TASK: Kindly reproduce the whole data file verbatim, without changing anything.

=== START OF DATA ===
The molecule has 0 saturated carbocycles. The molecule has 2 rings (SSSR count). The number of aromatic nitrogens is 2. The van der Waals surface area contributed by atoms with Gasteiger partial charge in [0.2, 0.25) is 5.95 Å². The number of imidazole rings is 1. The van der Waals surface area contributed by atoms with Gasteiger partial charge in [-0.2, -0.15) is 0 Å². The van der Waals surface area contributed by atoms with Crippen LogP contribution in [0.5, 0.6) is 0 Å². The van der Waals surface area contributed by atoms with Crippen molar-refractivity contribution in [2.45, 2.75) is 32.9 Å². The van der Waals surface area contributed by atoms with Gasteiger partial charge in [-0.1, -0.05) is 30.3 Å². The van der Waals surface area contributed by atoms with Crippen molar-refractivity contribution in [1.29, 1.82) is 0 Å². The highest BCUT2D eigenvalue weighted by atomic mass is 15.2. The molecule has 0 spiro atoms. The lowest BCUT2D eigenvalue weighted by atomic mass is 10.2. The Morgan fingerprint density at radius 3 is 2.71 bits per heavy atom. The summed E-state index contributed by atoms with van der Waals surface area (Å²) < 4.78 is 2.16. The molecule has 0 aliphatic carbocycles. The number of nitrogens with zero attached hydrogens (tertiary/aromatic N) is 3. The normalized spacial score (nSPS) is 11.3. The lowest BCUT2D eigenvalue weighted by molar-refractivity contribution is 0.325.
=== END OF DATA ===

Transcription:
The molecule has 0 saturated carbocycles. The molecule has 2 rings (SSSR count). The number of aromatic nitrogens is 2. The van der Waals surface area contributed by atoms with Gasteiger partial charge in [0.2, 0.25) is 5.95 Å². The number of imidazole rings is 1. The van der Waals surface area contributed by atoms with Gasteiger partial charge in [-0.2, -0.15) is 0 Å². The van der Waals surface area contributed by atoms with Crippen LogP contribution in [0.5, 0.6) is 0 Å². The van der Waals surface area contributed by atoms with Crippen molar-refractivity contribution in [2.45, 2.75) is 32.9 Å². The van der Waals surface area contributed by atoms with Gasteiger partial charge in [-0.1, -0.05) is 30.3 Å². The van der Waals surface area contributed by atoms with Crippen molar-refractivity contribution in [1.29, 1.82) is 0 Å². The highest BCUT2D eigenvalue weighted by atomic mass is 15.2. The molecule has 0 spiro atoms. The lowest BCUT2D eigenvalue weighted by atomic mass is 10.2. The Morgan fingerprint density at radius 3 is 2.71 bits per heavy atom. The summed E-state index contributed by atoms with van der Waals surface area (Å²) < 4.78 is 2.16. The molecule has 0 aliphatic carbocycles. The number of nitrogens with zero attached hydrogens (tertiary/aromatic N) is 3. The normalized spacial score (nSPS) is 11.3. The lowest BCUT2D eigenvalue weighted by molar-refractivity contribution is 0.325.